Starting peritoneal dialysis during the COVID-19 pandemic, Paul’s experience, UK.

How did you come to choose PD?

When I was making the choice, I thought PD would make life easier for me – just to be able to move about freely during the day and do what I wanted. I think it allows you to have more control of your own life – having to be in hospital for six hours in a day would drive me mad!  Doing it at home meant I could watch telly, use my computer – do what I want.

At the time I didn’t fancy being on the machine overnight as the machines looked really complicated, but now I have got a bit more confident it might be something that I will try out – four hours of stopping and starting does sometimes gets on your nerves a bit. 

How was the experience of going to hospital to have your catheter put in?

For me it was fine, but for my family it was a bit scary.  You hear all these stories about people going to hospital, catching COVID and not coming back out.  It was worrying for them but I knew it was just one of those things I had to get done.  Everything is set up for your safety in hospital – they take your temperature, make sure you sit two metres apart – I felt really safe.

My family and I were able to ask all the questions that we needed to ask.  The nurses are so knowledgeable – it’s amazing what they do every day.

After going in, unfortunately I did catch COVID – so that did not help, but I don’t know if that was due to my visit to hospital or not.

How was going to the Baxter Education Centre (BEC) to do your PD training?

The education centre was excellent – after being locked up for two months it was just a relief to get out the house! They look after you there, have everything that you need, and it’s so well laid out.  The people there were really nice – it was a pity it wasn’t a warmer, sunnier climate – that would have made it perfect overnight stay!

There was one other person doing training with us – they had cut down the usual numbers because of COVID so there were only three of us in the room at one time.   There is definitely a benefit to training with other people as you get to talk to each other about your experiences – you can help each other out, or remind each other when you forget to do something.  Having someone there that is going through the same thing as you is so helpful.  I didn’t have any concerns about COVID while I was there – it’s such a big place with lots of space and we were safe as far as I was concerned.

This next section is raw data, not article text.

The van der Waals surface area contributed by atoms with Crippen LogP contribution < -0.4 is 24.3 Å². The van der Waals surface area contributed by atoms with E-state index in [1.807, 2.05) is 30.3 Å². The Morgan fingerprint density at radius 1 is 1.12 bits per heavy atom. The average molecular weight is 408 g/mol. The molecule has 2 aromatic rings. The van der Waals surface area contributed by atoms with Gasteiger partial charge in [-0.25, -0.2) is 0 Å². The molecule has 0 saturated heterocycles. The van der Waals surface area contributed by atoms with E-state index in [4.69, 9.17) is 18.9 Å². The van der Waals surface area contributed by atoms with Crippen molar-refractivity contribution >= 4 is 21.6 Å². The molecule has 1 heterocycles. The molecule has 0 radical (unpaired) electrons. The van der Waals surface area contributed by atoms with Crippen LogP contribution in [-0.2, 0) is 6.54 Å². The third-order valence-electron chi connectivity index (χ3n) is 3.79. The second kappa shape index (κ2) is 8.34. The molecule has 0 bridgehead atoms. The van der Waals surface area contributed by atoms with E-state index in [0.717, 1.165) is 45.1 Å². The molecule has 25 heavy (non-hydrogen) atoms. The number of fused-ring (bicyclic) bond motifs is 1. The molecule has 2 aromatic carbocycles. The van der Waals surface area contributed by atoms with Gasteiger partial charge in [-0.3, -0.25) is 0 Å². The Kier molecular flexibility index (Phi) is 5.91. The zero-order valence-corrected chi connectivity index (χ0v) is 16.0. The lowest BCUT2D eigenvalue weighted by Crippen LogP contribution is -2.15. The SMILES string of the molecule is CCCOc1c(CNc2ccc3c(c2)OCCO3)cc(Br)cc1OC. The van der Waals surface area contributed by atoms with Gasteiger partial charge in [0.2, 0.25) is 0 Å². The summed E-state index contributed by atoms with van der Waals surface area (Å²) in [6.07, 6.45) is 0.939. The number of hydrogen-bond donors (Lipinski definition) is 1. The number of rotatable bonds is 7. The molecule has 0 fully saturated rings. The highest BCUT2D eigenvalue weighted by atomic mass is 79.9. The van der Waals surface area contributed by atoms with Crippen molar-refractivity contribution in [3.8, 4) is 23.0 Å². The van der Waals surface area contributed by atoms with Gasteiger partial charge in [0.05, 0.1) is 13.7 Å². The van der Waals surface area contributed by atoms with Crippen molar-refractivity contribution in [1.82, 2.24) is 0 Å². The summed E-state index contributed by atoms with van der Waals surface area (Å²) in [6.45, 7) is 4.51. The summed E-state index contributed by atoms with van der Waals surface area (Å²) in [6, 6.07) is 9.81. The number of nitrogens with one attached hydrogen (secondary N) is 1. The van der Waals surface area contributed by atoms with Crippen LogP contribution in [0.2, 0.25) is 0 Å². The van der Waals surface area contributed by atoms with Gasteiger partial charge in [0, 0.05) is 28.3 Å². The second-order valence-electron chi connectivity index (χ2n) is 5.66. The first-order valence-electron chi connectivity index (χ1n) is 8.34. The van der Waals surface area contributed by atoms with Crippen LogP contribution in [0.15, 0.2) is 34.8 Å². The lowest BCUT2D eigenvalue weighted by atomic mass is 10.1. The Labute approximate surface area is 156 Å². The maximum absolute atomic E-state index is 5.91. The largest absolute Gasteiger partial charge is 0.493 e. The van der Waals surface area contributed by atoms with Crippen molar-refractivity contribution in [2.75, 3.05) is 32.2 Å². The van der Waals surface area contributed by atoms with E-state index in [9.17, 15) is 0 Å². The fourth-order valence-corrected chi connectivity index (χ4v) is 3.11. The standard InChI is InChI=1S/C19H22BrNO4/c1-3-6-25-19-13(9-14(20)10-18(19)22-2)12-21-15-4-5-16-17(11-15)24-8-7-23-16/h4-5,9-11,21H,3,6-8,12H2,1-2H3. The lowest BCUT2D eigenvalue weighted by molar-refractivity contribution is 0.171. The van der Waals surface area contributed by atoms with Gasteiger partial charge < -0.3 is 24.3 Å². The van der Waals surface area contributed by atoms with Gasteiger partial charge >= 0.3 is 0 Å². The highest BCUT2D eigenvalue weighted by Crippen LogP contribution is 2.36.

What was the follow up like?

The hospital phoned a few times to check up on how I was doing, and the Baxter trainers phoned me three or four times as well to make sure I was comfortable doing the treatment on my own, and to make sure I had all my medication and deliveries. 

The renal team told me if I had any problems at all to go in straight away, and if there is anything I wanted from them, just to let them know – I have been into hospital for a few appointments since training as I had a few mishaps and they’ve always been excellent.

How has the deliveries of your treatment supplies been?

When the drivers came to deliver everything, they left the boxes exactly where I asked them to – I haven’t had any problems with that.

The only trouble has been today – I travelled to Margate this morning, and have discovered that I have brought everything I need except for my clips! Now I have to travel to the hospital at Canterbury to try and find some.

PD has helped me live my life as normally as possible – except for when you forget what you need!!  I think they should do an overnight kit bag so you have everything you need in one place if you go away.

What advice do you have for anyone making decisions about their kidney treatment at the moment?

In terms of PD I would say you should try both on and off the machine, and be open-minded to see both options. 

Speaking to other patients is really useful – you need first-hand information to really understand and help you make these decisions. 

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